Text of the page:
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No Winners or Losers, Please

Who will be the winner of the upcoming Trump-Xi summit? My answer: That’s a dangerous—and wrongheaded—question to focus on. Yes, we want the U.S. to win, but the U.S.-China relationship must be played and judged as a long game.

The present situation is one of almost unprecedented risk in the relationship. The risks derive in part from the fact that both President Trump and President Xi are strong personalities, but reveal their strength through radically different styles. The two presidents come to the summit with very different experience in U.S.-China diplomacy, and on the U.S. side very incomplete policy development and staffing. But both men need something similar from the summit: a public recognition that they represented their countries’ interests with strength. And both men need to avoid a public perception that they were the “loser.” If each gets what he needs in this respect, they will have room to maneuver and compromise in the extensive diplomacy that should follow, and that will benefit both countries.

The risks also extend to the many extremely difficult substantive issues. Given how early this is in the Trump presidency, however, there should be two important but limited goals for the summit in addressing these issues, neither of which will or should produce clear winners or losers. First, we should hope that the summit yields a decent atmosphere for the hard work of detailed diplomacy that lies ahead in tackling urgent problems. Second, the two presidents should clearly convey their main priorities and concerns, and do their best to understand the other’s priorities and concerns.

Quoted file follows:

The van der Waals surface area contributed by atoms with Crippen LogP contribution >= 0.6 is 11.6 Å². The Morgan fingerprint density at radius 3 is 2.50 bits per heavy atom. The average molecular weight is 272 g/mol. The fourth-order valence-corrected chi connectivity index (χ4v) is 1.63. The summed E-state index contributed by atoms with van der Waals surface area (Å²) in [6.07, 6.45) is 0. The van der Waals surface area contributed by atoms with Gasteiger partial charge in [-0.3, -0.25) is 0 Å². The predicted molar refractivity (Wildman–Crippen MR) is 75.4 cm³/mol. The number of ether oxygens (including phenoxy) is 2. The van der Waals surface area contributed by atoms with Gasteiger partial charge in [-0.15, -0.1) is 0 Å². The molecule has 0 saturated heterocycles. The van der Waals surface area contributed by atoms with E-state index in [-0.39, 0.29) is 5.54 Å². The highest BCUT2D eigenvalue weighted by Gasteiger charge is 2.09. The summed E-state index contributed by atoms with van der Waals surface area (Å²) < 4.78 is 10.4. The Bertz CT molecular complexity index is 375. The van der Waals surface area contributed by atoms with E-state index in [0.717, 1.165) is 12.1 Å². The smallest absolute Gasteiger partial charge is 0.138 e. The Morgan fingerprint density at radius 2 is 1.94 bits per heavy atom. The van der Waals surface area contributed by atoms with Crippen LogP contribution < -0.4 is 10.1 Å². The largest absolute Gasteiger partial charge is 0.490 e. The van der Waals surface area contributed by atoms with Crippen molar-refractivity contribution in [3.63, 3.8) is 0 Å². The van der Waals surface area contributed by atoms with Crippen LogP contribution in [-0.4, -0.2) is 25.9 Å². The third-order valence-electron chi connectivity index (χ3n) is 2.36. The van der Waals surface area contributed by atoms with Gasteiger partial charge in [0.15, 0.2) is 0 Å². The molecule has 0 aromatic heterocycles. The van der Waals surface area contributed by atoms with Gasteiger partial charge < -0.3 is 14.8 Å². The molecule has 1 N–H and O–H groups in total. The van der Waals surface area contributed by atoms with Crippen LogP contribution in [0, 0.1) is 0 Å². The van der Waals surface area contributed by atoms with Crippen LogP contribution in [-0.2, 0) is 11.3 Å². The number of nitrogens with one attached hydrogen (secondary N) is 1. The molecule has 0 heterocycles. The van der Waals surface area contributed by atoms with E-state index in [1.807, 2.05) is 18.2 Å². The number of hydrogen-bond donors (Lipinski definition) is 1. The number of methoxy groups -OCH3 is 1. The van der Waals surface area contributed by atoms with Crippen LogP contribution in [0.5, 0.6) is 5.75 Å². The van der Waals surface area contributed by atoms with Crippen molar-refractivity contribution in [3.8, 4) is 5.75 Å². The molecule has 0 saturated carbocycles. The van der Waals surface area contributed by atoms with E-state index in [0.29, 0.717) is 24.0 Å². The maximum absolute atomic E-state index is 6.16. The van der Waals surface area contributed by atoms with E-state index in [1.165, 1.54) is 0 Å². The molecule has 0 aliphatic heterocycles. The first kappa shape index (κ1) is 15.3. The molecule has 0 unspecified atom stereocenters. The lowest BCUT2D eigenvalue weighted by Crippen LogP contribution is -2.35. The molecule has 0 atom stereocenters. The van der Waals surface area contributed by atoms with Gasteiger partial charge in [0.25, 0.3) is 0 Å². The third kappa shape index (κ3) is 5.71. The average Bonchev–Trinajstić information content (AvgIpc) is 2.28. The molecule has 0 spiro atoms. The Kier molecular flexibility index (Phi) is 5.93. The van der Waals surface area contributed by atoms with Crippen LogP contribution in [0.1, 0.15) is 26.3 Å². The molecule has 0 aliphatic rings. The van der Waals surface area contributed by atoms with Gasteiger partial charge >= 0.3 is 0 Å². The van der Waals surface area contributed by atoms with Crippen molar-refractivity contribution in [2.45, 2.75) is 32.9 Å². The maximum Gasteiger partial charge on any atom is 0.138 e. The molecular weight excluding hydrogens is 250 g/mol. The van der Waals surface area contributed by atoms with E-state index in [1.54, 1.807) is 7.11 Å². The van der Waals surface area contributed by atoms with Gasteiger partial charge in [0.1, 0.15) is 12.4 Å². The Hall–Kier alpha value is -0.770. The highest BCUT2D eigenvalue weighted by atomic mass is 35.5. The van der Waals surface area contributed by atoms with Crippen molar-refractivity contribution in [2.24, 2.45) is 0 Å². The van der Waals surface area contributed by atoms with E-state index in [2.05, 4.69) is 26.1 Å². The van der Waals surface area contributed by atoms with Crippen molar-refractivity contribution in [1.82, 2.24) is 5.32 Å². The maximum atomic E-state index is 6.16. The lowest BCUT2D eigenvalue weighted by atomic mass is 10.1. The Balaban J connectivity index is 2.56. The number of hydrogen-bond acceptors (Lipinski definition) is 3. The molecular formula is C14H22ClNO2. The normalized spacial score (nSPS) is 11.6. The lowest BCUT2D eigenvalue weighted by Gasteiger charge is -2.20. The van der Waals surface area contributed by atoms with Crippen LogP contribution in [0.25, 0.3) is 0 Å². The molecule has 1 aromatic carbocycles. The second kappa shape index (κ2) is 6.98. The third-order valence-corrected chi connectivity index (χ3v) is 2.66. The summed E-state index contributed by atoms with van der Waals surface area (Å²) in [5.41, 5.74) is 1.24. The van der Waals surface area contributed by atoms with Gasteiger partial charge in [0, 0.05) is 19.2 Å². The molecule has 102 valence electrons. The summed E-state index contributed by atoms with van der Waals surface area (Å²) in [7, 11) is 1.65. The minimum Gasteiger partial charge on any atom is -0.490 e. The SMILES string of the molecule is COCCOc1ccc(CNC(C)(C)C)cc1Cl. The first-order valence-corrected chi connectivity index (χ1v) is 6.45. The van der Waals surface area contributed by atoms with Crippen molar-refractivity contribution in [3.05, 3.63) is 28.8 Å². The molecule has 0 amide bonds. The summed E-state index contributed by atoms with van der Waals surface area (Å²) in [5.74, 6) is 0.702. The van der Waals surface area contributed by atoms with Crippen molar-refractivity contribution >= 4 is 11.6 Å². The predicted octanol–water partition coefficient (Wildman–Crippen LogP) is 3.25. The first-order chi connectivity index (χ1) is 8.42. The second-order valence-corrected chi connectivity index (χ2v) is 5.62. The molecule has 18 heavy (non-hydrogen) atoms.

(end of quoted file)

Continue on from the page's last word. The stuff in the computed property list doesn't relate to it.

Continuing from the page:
This is not a summit to make deals, but to figure out what kinds of deals need to be made and to commit to trying to make them—to convey and understand each other’s priorities, interests, and concerns, to make clear what is urgent and essential and at the same time establish a “to be continued” atmosphere.

The upcoming meeting is the start of a negotiating process. We’ll all get impressions of how things went, but it’s very hard to judge who’s the winner or loser at the very beginning of a negotiation process. The new administration’s many fumbles thus far and its seeming lack of well-developed goals and strategies for our China policy make it easy to draw quick conclusions. But it’s results that matter, and we need to see what the diplomatic process actually produces on the issues of greatest importance.

Two major concerns seem to rank above all others for President Trump at present. First, the U.S.-China investment and trade relationship is very imbalanced for the U.S. We are right to insist on more reciprocity. For example, the U.S. market is wide open to Chinese investment; the Chinese market far more closed. The U.S.-China trade relationship has lowered U.S. consumer prices, but has displaced many workers. China needs to do more to buy our job-creating exports and make more job-creating investments here. This is a top priority, but we already know not to expect concrete trade deals from this very early summit. Last Friday, the Trump administration signaled that concrete negotiations about trade would almost certainly be delayed until after a 90-day “comprehensive review” of U.S. trade deficits, including the one with China.